We are adorers of the Most Blessed Sacrament and the purpose of our adoration is thanksgiving.
Essentially, we begin to do on earth what every blessed soul will do for all eternity: praise, adore, and offer thanksgiving to our God. Our life is one of total dedication to perpetual adoration of Our Lord Jesus Christ, Truly Present in the Most Blessed Sacrament, in a spirit of reparative thanksgiving.
What is reparative thanksgiving? Reparative thanksgiving can be defined as offering Our Lord our gratitude His Love and Grace in place of those who never thank Him; it is to love Him for those who have no time for Him. It is to “make thanksgiving our dominant thought…in taking upon ourselves, with the Savior and through Him, reparation for ingratitudes, and in becoming victims of thanksgiving…” (from the Early Constitutions).
Adoration of the Most Blessed Sacrament is our fulfillment. To be His spouses and adorers is our identity and our joy. Our vocation can be summed up in one single word: ADORATION. Our vocation is the embracing of ‘the one thing necessary.’
Our life and the life of every contemplative Religious is to be lived in the Heart of the Church…intimately united in a profound solidarity with the Church and Her saving mission. Our cloistered life affords us the opportunity to “supply the ammunition of prayer” to all those priests, missionaries, and active Order Religious throughout the entire world who are stationed on the “front lines.” Mother Marie of St. Clare described this aspect of our vocation in the following way: “To devote ourselves to Jesus in the Eucharist, to the Church, to the interests of the glory of God, to the extension of the Kingdom of Our Lord, these are our duties. And do not say that, because of our humility, it is too great a vocation. As adoring souls, we must lead all souls to Jesus, but principally the souls of Priests. In our holy Constitutions, in effect, we are told that we must not be content with our own sanctification, but we must make it our business to pray for the missionaries. All those who have the care of souls should be the object of our supplication. To reach sinners, holy Priests are needed; to direct chosen souls, holy Priests are needed; and for us too, for the fervor of our little Community, holy Priests are needed. Finally, who will give us Jesus in the Sacrament of Love if not the Priest?” It is precisely in this life of hidden prayer that the contemplative is a missionary – consumed with a burning desire for the salvation AND sanctification of souls. In this way “the little world of our enclosure” opens up to vast horizons of hope!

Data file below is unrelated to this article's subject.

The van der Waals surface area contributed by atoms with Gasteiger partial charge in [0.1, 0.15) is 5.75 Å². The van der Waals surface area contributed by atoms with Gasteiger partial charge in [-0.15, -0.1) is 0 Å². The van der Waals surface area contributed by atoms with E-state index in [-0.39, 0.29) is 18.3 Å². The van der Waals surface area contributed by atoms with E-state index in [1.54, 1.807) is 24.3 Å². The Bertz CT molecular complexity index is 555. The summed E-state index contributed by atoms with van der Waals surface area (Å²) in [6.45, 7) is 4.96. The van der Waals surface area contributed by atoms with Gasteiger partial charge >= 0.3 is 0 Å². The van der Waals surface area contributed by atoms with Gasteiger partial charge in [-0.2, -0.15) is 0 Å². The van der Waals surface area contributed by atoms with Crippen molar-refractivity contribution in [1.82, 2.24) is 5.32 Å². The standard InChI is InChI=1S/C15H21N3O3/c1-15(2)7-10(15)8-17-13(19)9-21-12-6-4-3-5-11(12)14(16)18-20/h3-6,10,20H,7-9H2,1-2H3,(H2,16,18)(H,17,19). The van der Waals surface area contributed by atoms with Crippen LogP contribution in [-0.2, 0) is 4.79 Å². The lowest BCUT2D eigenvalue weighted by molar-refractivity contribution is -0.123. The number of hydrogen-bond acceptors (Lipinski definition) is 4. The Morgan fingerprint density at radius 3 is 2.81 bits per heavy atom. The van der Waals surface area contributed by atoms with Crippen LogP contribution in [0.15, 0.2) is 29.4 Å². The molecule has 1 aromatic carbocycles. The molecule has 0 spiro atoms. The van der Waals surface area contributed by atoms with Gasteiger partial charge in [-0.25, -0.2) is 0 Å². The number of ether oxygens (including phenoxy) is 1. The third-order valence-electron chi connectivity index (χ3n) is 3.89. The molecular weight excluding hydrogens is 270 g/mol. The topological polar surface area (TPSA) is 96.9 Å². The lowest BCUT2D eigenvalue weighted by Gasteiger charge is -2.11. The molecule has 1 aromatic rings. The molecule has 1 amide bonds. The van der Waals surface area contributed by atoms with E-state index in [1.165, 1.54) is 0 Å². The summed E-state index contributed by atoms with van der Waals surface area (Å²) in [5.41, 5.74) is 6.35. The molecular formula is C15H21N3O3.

Our Holy Father, Pope John Paul II, sums up the meaning of our vocation so well: “A monastery is a true ‘powerhouse’ of spiritual energy that is nourished at the source of contemplation, after the example of prayer to which Jesus devoted Himself in solitude, immersing Himself totally in dialogue with God the Father, to draw the necessary strength for His saving mission. The Church prolongs Christ’s mission in time: among the many charisms which enrich Her, She also cherishes the very precious one of the contemplative life, cultivated in monasteries, as a response to the absolute love of God Who in the Incarnate Word united Himself to humanity in an eternal and unbreakable bond. Monasteries of women express the exclusive union of the Church with Christ Her Bridegroom with particular eloquence, reliving the experience of Mary, the Virgin of silence and listening.” It is this silence and listening spirit that we hope to cultivate in our hidden life of prayer and sacrifice.
Bishop Thomas J. Olmsted and the people in the Diocese of Phoenix welcomed us with open arms and have made us feel so welcome. Being the first contemplative Order in the Diocese, we take our responsibility very seriously to pray and sacrifice for the Church, and in particular for the Church in the Diocese of Phoenix.
To learn more about our charism, check out these links:
The Catholic World Report’s interview of Mother Marie Andre
Dumb Ox’s Heart of Living Podcast featuring Sr. Mary Fidelis